Two of my favorite bloggers (Al from My Life in a Blog and Nic from PinkNic) alerted me via Twitter (see? I learned how to use it!) of a horrible phenomenon affecting the contemporary cartoon character doll market.
If you grew up in the 80s and 90s, it's likely you knew about Rainbow Brite and Strawberry Shortcake. Even if you're a guy, you probably at least had a kid sister with a Rainbow Brite doll or Strawberry Shortcake tea party set. These were wholesome, innocent childlike characters.
Completely unlike their new manifestations. That is to say, they took a Bratz doll and a Hannah Montana action figure, stuck it in a blender, and set it to "extra slutty".
This is more than a little disturbing.They took what was essentially some form of Precious Moments figurine and morphed it into a coquettish teen giving come-hither eyes while perched suggestively on a flower. I can understand the desire to update her look (though to be honest, she wasn't exactly a beacon of coolness upon her original inception) but this borders on ridiculous.
Geez, even her magical horse looks more suggestive. I can understand the color upgrade, but they've pretty much zapped all of the childlike wonder out of her. While she used to be an adorable round-faced donut-sleeved child, the relaunch has pegged her as a slender cheerleader-type with waist-emphasizing belt and rainbow bangles.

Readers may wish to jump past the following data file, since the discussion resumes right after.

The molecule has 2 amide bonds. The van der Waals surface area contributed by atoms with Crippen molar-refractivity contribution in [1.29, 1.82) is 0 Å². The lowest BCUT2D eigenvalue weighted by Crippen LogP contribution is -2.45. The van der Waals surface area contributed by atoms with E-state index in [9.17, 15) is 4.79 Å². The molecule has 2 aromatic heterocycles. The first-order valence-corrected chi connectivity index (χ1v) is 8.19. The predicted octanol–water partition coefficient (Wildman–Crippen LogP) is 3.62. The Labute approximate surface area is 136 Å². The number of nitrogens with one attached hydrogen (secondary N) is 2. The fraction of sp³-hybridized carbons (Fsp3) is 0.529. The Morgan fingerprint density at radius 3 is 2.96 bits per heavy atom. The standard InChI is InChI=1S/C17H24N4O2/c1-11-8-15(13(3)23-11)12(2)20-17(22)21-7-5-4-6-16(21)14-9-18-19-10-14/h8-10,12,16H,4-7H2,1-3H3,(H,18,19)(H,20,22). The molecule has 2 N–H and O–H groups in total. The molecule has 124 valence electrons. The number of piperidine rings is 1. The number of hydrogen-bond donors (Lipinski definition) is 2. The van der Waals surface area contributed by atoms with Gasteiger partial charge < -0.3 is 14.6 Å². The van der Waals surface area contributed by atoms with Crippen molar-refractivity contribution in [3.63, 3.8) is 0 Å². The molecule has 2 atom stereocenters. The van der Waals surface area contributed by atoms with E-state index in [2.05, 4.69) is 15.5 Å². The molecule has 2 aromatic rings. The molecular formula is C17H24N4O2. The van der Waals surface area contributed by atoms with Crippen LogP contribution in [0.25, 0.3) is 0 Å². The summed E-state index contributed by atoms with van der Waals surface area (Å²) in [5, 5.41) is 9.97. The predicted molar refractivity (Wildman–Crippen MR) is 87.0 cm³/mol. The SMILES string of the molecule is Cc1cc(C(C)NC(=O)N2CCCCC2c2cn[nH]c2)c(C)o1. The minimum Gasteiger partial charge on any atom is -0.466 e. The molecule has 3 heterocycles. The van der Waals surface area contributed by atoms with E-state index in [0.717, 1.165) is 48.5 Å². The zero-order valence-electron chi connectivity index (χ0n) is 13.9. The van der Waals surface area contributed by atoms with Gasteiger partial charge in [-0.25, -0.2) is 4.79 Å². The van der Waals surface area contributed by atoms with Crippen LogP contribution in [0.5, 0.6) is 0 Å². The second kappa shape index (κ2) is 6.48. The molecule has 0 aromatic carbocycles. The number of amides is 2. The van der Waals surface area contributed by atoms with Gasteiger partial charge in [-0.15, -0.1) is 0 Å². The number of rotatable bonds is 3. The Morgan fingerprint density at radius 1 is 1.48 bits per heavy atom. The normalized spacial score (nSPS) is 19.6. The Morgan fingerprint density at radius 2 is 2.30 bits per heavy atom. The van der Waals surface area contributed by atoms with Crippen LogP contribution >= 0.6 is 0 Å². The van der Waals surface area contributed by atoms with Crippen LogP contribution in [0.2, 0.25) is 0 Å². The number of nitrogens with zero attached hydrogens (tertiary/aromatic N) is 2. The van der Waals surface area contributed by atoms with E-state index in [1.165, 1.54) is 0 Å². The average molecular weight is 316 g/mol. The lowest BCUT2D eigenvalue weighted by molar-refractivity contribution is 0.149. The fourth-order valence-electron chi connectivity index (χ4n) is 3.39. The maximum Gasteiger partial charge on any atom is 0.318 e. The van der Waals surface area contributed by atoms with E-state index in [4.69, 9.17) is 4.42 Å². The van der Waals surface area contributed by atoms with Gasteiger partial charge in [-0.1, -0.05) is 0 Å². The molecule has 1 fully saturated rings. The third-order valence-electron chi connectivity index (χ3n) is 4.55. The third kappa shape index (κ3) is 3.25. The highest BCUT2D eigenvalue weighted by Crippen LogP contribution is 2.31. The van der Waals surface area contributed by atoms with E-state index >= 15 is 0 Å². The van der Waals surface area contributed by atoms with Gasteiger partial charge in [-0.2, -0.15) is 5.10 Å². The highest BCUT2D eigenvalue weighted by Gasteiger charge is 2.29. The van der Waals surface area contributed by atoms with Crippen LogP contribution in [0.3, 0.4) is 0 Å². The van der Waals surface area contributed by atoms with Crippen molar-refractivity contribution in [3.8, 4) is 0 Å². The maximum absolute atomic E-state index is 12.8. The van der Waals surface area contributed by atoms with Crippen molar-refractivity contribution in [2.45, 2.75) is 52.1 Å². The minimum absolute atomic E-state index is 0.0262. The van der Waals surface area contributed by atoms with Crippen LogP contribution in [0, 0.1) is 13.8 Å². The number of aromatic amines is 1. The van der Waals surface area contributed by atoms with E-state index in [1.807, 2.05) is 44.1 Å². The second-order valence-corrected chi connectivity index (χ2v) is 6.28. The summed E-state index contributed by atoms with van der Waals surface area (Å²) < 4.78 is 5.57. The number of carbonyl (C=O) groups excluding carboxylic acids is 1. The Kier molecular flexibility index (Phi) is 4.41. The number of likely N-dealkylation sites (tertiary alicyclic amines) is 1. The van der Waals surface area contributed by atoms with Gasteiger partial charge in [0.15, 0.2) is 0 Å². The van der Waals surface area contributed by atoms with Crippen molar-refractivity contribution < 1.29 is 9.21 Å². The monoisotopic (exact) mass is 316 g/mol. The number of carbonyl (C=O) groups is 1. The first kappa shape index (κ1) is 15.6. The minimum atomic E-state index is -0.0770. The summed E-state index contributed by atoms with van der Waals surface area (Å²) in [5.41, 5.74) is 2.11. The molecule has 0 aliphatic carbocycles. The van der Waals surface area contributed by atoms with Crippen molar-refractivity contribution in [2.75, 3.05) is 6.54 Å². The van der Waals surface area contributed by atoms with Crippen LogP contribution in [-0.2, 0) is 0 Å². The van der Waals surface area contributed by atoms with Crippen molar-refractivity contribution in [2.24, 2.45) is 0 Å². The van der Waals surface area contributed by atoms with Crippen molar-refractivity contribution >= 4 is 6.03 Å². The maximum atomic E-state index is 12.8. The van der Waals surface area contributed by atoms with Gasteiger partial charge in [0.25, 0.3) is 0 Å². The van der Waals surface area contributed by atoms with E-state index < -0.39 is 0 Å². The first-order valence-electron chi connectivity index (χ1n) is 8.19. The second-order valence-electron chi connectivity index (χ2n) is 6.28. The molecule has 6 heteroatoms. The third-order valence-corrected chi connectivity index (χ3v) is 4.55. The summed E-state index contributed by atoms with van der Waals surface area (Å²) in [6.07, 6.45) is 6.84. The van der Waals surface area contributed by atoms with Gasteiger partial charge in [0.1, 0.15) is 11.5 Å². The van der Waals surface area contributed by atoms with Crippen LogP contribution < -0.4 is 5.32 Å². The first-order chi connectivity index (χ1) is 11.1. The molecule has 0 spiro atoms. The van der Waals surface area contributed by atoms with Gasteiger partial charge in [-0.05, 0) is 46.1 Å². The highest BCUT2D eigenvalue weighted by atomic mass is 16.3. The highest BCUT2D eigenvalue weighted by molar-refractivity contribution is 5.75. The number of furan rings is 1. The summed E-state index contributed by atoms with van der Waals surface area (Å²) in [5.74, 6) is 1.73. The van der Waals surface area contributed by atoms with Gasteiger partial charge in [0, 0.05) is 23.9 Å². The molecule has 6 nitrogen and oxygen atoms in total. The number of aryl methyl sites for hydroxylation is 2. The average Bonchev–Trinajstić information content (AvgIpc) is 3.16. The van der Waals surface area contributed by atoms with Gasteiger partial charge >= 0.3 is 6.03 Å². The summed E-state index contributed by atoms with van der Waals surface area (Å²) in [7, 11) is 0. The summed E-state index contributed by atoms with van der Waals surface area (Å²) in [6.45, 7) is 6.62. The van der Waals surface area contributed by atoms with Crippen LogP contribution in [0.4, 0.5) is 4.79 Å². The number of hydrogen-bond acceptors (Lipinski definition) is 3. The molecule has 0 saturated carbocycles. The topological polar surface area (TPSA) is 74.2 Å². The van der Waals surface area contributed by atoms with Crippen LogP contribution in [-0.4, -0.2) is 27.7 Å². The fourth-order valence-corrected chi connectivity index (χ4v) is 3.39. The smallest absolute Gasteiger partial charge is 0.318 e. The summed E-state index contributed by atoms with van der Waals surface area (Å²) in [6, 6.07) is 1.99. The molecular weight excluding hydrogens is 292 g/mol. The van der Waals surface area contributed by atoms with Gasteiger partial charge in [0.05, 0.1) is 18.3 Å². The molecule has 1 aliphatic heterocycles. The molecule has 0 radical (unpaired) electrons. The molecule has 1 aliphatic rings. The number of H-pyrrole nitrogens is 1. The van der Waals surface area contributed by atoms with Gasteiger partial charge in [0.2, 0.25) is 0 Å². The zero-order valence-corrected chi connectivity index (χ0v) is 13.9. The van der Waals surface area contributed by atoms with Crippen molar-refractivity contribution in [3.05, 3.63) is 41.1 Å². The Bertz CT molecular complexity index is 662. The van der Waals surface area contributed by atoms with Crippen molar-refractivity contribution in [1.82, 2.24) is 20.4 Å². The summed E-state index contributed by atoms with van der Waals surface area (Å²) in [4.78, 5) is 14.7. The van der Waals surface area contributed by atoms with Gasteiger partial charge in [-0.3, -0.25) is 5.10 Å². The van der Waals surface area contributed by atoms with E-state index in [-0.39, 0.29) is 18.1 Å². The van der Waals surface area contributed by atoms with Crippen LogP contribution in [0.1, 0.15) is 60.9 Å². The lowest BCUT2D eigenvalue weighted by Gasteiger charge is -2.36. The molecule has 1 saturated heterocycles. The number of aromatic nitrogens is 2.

Just what sort of messsage are these redesigns aiming to send to children today? People are constantly remarking on how children grow up faster these days, but you have to wonder if marketers are expediating the process a bit. Toy companies have vetoed baby fat and childlike innocence and replaced it with bedroom eyes and a snappy outift.
It's probably no coincidence that Strawberry Shortcake (and Rainbow Brite, until rights were recently sold to Hasbro) is owned by a company called Playmates toys. If that's not suggestive, well, then I'm not sure what is.